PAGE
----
Current evidence indicates that most plaques classified as vulnerable or ruptured plaques do not lead to
unstable angina or myocardial infarction. Improved methods are needed to risk stratify plaques to identify
those which lead to most acute coronary syndromes. Collagen depletion in the intima overlying lipid
collections appears to be a critical component of unstable plaques. In this study, we use polarization
sensitive optical coherence tomography (PS-OCT) for the assessment of coronary plaque collagen.
Collagen is birefringent, meaning that different polarization states travel through it at different velocities.
Changes in PS-OCT images are a measure of tissue birefringence. Twenty-two coronary artery segments
were imaged with PS-OCT and analyzed by picrosirius staining (a measure of collagen intensity and fiber
size) and trichrome blue. The regression plot between PS-OCT changes and measured collagen yielded a
correlation coefficient value of 0.475 (p<0.002). Good correlation was noted between two blinded
investigators both with respect to PS-OCT measurements as well as luminosity as assessed by picrosirius.
The predictive value of a PS-OCT measurement of negligible birefringence (less than 33% change) for
minimal collagen was 93% while the predictive value of high birefringence (greater than 66% change) for
high collagen concentrations was 89%. The effect of fiber type (chemical composition) was minimal
relative to the effect due to fiber concentration. The capability of PS-OCT to assess plaque collagen
content, in addition to its ability to generate high resolution structural assessments, make it a potentially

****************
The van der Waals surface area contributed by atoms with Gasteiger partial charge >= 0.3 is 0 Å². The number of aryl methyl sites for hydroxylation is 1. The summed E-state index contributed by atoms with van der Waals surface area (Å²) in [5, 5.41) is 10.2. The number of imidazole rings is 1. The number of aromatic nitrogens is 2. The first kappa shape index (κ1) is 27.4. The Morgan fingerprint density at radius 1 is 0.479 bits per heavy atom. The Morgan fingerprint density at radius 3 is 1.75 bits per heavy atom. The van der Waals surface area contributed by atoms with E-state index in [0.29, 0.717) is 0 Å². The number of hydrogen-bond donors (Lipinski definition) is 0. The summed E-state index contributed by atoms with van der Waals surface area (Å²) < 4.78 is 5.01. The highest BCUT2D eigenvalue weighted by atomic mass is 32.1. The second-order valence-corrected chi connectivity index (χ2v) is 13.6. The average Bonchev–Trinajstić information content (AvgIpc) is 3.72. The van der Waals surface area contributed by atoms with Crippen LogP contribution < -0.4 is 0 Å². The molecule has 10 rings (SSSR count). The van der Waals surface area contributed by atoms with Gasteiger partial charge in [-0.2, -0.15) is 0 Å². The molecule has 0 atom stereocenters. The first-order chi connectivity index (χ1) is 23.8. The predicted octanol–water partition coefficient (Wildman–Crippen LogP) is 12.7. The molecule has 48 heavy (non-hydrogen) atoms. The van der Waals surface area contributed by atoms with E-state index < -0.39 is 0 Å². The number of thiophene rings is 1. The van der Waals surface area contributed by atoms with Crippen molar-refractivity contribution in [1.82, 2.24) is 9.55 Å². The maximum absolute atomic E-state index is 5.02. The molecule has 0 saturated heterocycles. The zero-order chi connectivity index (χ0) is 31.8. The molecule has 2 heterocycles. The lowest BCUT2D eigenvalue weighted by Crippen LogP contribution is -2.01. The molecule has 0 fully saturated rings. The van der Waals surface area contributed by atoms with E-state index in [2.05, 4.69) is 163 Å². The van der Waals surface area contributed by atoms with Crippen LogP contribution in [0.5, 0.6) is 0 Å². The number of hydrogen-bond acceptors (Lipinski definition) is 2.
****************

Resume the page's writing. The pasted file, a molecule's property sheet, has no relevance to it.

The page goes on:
powerful technology for identifying high risk plaques.
Optical coherence tomography (OCT) is an emerging medical imaging technology which can generate high resolution, cross-sectional images of tissue in situ and in real time, without the removal of tissue specimen. Although endoscopic OCT has been used successfully to identify certain pathologies in the gastrointestinal tract, the resolution of current endoscopic OCT systems has been limited to 10-15 um for clinical procedures. In this study, in vivo imaging of the gastrointestinal tract is demonstrated at a three-fold higher axial resolution (<5 um), using a portable, broadband, Cr<sup>4+</sup>:Forsterite laser as the optical light source. Images acquired from the esophagus and colon on animal model display tissue microstructures and architectural details at ultrahigh resolution, and the features observed in the OCT images are well-matched with histology. The clinical feasibility study is conducted through delivering OCT imaging catheter using the standard endoscope. OCT images of normal esophagus and Barrett's esophagus are demonstrated with distinct features.
This paper reports preliminary results from the development and application of a two-dimensional MEMS endoscopic scanner for OCT imaging. A 1 mm diameter mirror provides high aperture over large scan angle and can scan at rates of hundreds of Hz in both axes. The mirror is integrated with focusing optics and a fiber-optic collimator into a package of ~5 mm diameter. Using a broadband femtosecond laser light source, ultrahigh axial image resolution of < 5 um in tissue is achieved at 1.06 um center wavelength. Ultrahigh resolution cross-sectional and three-dimensional OCT imaging is demonstrated with the endoscope with ~12 um transverse resolution and < 5 um axial resolution.